Yesterday, because of a bet that I would chip in with the food and drinks if one of the guys in our village ever get married, I got to participate in an old Filipino tradition that I have never taken part of before (and one that I happily will admit that I’m very glad to have avoided in my wedding) and meet the reason why I lost the bet. Amy and the kids decided that they were too shy to participate in what will be a crowded event that will definitely make them stand out and filled with people they don’t know. Good call on their part, because I felt like I stood out even though I am Filipino. The event took place at a remote village (even more remote than the one we’re in) a few kilometers down the road from us. And by road, I mean “did someone plow this recently?” kind of road.
We started off with loading everything (chicken and goat meat that was butchered the day before, drinks, sacks of rice) on a specialized jeepney that can handle the incredibly rough road that we’re going to take. I regret not taking a photo, because the jeepney was loaded, with people hanging from the roof and sides. I got to sit shotgun, because apparently everyone here knows that I am not as flexible and nimble as everyone here is (another drawback of a close-knit community – everyone talks about everyone, warts and all).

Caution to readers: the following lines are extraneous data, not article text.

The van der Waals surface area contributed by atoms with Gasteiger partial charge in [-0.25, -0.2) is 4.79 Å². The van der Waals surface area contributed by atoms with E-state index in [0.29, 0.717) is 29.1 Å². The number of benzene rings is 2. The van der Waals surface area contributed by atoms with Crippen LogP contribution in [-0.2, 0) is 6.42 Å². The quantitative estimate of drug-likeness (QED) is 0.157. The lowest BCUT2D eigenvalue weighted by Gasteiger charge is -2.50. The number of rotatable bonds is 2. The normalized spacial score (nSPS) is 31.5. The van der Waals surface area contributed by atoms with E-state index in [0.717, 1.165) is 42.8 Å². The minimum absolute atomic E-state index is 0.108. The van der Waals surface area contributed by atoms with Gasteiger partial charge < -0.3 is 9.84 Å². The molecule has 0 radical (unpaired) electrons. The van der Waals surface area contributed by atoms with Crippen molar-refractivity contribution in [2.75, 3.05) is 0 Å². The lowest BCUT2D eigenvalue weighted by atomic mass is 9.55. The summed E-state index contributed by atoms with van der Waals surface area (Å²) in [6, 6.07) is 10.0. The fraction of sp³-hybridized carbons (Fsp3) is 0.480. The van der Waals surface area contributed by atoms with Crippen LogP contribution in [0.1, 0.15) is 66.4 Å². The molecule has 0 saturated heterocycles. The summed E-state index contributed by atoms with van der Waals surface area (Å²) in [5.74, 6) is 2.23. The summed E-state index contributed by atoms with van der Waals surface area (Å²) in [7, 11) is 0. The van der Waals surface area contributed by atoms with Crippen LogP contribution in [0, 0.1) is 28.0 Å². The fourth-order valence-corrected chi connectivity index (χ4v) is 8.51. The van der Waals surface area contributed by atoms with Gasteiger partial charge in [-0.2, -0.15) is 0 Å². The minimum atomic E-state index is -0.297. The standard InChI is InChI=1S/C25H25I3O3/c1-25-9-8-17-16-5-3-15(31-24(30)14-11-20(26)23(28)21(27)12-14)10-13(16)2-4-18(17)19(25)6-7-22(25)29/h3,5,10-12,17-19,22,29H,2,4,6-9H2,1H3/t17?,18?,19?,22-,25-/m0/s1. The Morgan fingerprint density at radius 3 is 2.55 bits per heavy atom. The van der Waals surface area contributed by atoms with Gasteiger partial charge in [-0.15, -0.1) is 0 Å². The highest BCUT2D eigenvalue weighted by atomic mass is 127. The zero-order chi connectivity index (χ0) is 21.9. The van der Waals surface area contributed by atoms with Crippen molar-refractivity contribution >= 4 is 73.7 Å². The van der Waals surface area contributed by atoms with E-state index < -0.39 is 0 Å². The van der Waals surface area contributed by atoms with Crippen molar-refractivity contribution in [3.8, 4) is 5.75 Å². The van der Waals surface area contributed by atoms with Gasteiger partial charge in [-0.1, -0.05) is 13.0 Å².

After a short Jeepney ride (about 3 km) we had to get off because the next half of the journey is on foot. They don’t even recommend riding motorbikes in tandem, although some enterprising kids went with motorbikes anyway. They hike down to the village was beautiful, with views of the forest, river, rice terraces.
When we got to the village, we immediately set to work in the makeshift cooking area. One of the fascinating aspects of this tradition is that the men from the man’s family and neighborhood did all the cooking. The woman’s family and community provided the space and the tools, but it was the men from the man’s community who did all of the work.
It was a great time of celebration and laughter. Our friend stayed there at his lady-love’s place for three days, according to tradition, doing who knows what. I am guessing that they will then decide where to live, I am not sure. I am glad to have participated in this event, and saw that certain traditions are still upheld in the remote areas. It was such a great example of two communities coming together to celebrate the life of two of its members becoming one. It was simple, as things should be, but profound in many ways.